In the early 1990s, full-sun coffee production was introduced to Vietnam, and the coffee industry there has been growing like a weed ever since—the country now accounts for a staggering 19 percent of the world’s total coffee output. This is thanks in large part to the practice of clear-cutting huge swathes of land and planting high-yield, chemical-fertilizer-dependent coffee; between 2005 and today alone, Vietnam doubled its yearly coffee exports with this method. But perhaps most striking is not how much coffee is grown in Vietnam, but how much of that coffee is low quality. Because while a distant second in total coffee production to Brazil, Vietnam grows far and away the most Robusta of any country on the planet.
Some coffee trickles back into the country and ends up brewed via Phin—the flimsy metal top-hat-like dripper found most commonly at your neighborhood pho or banh mi joint—then mixed with sweetened condensed milk, resulting in what coffee drinkers in the West think of as “traditional” Vietnamese coffee. Much of the country’s Robusta output is sold to Nestlé—Vietnam is Nescafé’s top supplier.
Does this mean that all Vietnamese coffee is either low quality and destined to be chain-drunk by cubicle workers out of red plastic packets or otherwise the color, texture, and taste of chocolate milk, and that there is no such thing as high-quality Vietnamese coffee? You’d be excused for thinking so.
But in fact, there is. Although less than 2 percent of coffee grown in Vietnam is Arabica, a small community of farmers in the Lam Dong province of the country’s high-altitude center have committed to it over the past five years, spurred largely by a burgeoning scene of cafes and roasteries in Ho Chi Minh City (formerly Saigon). This is a guide to some of those places, all of which, in driving demand for quality over quantity, are making a difference in the way Vietnamese coffee is grown, consumed, and represented.
The Workshop, carved out of a block of top-floor apartments in a building just off downtown HCMC’s central walking street in 2014, was the city’s first specialty roaster. Its founders believe in a principal of transparency—removing as many filters as possible from between the customer and a coffee. This includes sweet milk; as policy, the Workshop doesn’t serve the stuff and instead directs sugar-seekers to one of the countless coffee stalls that line the city’s sidewalks. For those who stay, the options range from espresso to any number of brew devices, including Wave, V60, AeroPress, and syphon. According to co-founder Nguyen Tuan Dung, the Workshop understands you can’t change a person’s taste preferences by forcing newness on them but rather aims to instill in customers an appreciation and respect for their coffees and the people who grow them. The commitment to the shop’s farmers, however, stretches far beyond buying coffee—the roastery provides improvements to infrastructure like new drying racks and pulping machines in order to elevate the overall quality of Vietnamese coffee production. And selfies are welcome: the space is gorgeous.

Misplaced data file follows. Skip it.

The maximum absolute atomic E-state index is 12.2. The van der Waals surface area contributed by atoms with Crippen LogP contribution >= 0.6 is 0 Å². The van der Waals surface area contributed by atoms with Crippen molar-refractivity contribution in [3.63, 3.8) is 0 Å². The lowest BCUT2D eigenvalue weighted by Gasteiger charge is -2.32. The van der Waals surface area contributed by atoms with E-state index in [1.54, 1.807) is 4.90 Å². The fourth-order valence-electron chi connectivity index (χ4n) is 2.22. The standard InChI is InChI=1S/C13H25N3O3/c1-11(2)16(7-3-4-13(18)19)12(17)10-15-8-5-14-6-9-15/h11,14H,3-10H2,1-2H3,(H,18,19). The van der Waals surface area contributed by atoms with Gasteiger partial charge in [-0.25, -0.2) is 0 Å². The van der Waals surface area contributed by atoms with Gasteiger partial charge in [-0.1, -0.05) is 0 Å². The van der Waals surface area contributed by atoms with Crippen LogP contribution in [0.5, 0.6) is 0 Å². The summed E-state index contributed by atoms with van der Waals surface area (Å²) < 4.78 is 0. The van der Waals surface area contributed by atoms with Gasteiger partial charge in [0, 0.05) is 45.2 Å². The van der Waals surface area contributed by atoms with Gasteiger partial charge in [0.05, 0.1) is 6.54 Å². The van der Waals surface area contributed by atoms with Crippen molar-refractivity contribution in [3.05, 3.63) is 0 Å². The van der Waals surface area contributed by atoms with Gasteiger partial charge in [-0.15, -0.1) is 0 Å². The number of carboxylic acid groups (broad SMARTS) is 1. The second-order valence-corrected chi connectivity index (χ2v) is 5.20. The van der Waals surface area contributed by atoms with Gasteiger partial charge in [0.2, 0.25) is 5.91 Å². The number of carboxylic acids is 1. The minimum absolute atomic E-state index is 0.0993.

Bosgaurus Coffee Roasters
At the end of a road flanked by high-rise apartment buildings, some so new their glass is still caked with construction dust, lies Bosgaurus Coffee Roasters. It’s home to both the first and currently reigning Vietnamese Barista Champion, Tr’ân Hân, as well as the first and reigning Vietnamese AeroPress Champion, Le Dan Nha Thi. It’s also home to two Giesens, which roast all coffee used at the shop. The space also houses two separate coffee bars, one on each floor, with the upstairs used as an educational tool where a person can try their hand at dialing in coffee however they like it, whether with a hand-drip apparatus or Nuova Simonelli Aurelia II. The downstairs bar was designed in deference to traditional Vietnamese coffee bars, which are square; it’s low and straight to encourage interaction between baristas and customers. Bos gaurus, if you’re wondering, is the world’s tallest species of cow, an elusive, rare type of cattle native to Southeast Asia, with long, milk-white legs—majestic, not unlike the shop that bears its name.
Klasik Coffee Roasters